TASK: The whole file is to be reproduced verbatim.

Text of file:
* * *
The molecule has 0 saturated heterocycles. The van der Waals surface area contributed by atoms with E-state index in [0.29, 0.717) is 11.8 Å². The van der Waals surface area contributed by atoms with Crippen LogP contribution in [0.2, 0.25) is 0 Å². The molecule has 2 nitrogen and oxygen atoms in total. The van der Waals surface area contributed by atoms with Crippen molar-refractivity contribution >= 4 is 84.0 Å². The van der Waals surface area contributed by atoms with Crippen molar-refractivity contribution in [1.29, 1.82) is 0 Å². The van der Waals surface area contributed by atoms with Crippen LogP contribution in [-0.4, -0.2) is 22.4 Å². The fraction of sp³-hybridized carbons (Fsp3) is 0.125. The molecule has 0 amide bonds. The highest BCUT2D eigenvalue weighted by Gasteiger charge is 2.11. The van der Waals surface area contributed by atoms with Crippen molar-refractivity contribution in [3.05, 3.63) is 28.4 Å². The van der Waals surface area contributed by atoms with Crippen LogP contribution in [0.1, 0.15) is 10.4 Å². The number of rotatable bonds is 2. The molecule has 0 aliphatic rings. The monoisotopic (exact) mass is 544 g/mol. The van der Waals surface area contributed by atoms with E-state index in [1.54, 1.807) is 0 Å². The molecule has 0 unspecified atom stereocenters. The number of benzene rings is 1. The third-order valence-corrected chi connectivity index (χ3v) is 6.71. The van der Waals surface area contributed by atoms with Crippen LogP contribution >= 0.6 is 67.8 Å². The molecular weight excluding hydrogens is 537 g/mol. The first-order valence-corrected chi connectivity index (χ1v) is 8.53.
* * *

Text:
The molecule has 0 saturated heterocycles. The van der Waals surface area contributed by atoms with E-state index in [0.29, 0.717) is 11.8 Å². The van der Waals surface area contributed by atoms with Crippen LogP contribution in [0.2, 0.25) is 0 Å². The molecule has 2 nitrogen and oxygen atoms in total. The van der Waals surface area contributed by atoms with Crippen molar-refractivity contribution >= 4 is 84.0 Å². The van der Waals surface area contributed by atoms with Crippen molar-refractivity contribution in [1.29, 1.82) is 0 Å². The van der Waals surface area contributed by atoms with Crippen LogP contribution in [-0.4, -0.2) is 22.4 Å². The fraction of sp³-hybridized carbons (Fsp3) is 0.125. The molecule has 0 amide bonds. The highest BCUT2D eigenvalue weighted by Gasteiger charge is 2.11. The van der Waals surface area contributed by atoms with Crippen molar-refractivity contribution in [3.05, 3.63) is 28.4 Å². The van der Waals surface area contributed by atoms with Crippen LogP contribution in [0.1, 0.15) is 10.4 Å². The number of rotatable bonds is 2. The molecule has 0 aliphatic rings. The monoisotopic (exact) mass is 544 g/mol. The van der Waals surface area contributed by atoms with E-state index in [1.54, 1.807) is 0 Å². The molecule has 0 unspecified atom stereocenters. The number of benzene rings is 1. The third-order valence-corrected chi connectivity index (χ3v) is 6.71. The van der Waals surface area contributed by atoms with Crippen LogP contribution >= 0.6 is 67.8 Å². The molecular weight excluding hydrogens is 537 g/mol. The first-order valence-corrected chi connectivity index (χ1v) is 8.53.